If you want to detect malware or other potential risks across your enterprise, one time-honored method is to look at your endpoint behavior.

A recent Simility blog post detailed how it is tracking online fraud. With the help of a SaaS-based machine learning tool, the company and its beta customers have seen a 50 to 300 percent reduction in fraudulent online transactions.

Seven Keys to Tracking Online Fraud

In January, Simility looked at 100 different behaviors across 500,000 endpoints scattered around the world. It found more than 10,000 of those devices were compromised, and then looked for patterns of similar behavior.

Researchers found seven commonalities. These red flags can be applied in any organization to help security professionals identify fraudulent activities or suspicious behavior.

1. Mismatched OS and Device

A device is eight times more likely to be compromised if its OS is running on the wrong CPU, such as a 32-bit Windows running on a 64-bit processor. This is because the fraudsters are using a compromised version that they can better control.

2. Freshly Made Cookies

“Fraudsters clear their cookies 90 percent of the time, whereas unhacked users clear cookies only 10 percent of the time,” the study stated. Having more recently created browser cookies is a strong signal a PC has been compromised.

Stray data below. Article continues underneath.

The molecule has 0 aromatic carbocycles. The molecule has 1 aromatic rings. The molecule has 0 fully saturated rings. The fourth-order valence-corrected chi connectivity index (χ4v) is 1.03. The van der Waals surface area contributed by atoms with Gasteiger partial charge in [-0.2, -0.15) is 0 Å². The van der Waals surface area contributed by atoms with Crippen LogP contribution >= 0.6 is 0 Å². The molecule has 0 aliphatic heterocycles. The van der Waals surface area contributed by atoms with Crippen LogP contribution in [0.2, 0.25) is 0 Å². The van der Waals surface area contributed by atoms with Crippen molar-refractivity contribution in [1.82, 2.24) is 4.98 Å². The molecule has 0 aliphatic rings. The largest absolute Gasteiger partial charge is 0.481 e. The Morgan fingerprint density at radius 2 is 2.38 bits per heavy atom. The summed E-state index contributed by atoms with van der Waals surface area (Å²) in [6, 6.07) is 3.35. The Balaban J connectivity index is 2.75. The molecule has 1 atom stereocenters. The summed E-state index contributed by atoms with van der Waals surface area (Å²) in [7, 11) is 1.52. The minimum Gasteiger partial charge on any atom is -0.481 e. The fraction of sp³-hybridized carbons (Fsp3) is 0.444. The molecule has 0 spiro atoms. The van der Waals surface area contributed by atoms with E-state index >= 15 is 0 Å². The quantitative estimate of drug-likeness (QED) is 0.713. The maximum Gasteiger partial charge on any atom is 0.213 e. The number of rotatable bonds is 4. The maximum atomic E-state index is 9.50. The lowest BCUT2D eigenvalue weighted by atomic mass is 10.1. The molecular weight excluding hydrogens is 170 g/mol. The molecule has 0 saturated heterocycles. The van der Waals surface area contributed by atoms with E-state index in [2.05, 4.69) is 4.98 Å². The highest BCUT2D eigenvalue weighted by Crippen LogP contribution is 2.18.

3. Do Not Track Set to Null

The browser setting Do Not Track has three possible legitimate values: yes, no or unspecified. Unfortunately, null is not a valid answer. There are other browser settings that have similar nonvalid settings; these are another warning sign of fraudulent activity.

4. Erased Browser Referrer History

Again, those tracking online fraud often see this as another tipoff. A PC with an erased history may be compromised, since a malicious actor is five times more likely to clear this history.

5. More Windows

Windows has such a high market share, and cybercriminals are no exception — in fact, they use these machines at a higher rate than the public. Chances are, if you are running on a Mac, your machine is legitimate. Windows users need to be a bit more careful regarding their security.

6. No Plugins or Extensions Installed

Most of the fraudster-controlled PCs had less than five browser plugins installed. Most legitimate PCs have more than that, with some users even installing over 25 plugins. However, more is not necessarily better. Too many plugins is one way that machines can be turned into botnet zombies because many are likely to be running older and unpatched versions.

7. Not Running Any Incognito Browser Sessions

A user running a private browsing session is three times as likely to be legitimate.

Check Your Mileage

Obviously, these indicators may differ depending on what kind of computers you have on your network and what your existing security best practices might be.

Still, this is an intriguing collection of behaviors that, taken together, might be useful. Set up your machine learning tools to track online fraud and see if your mileage is similar.

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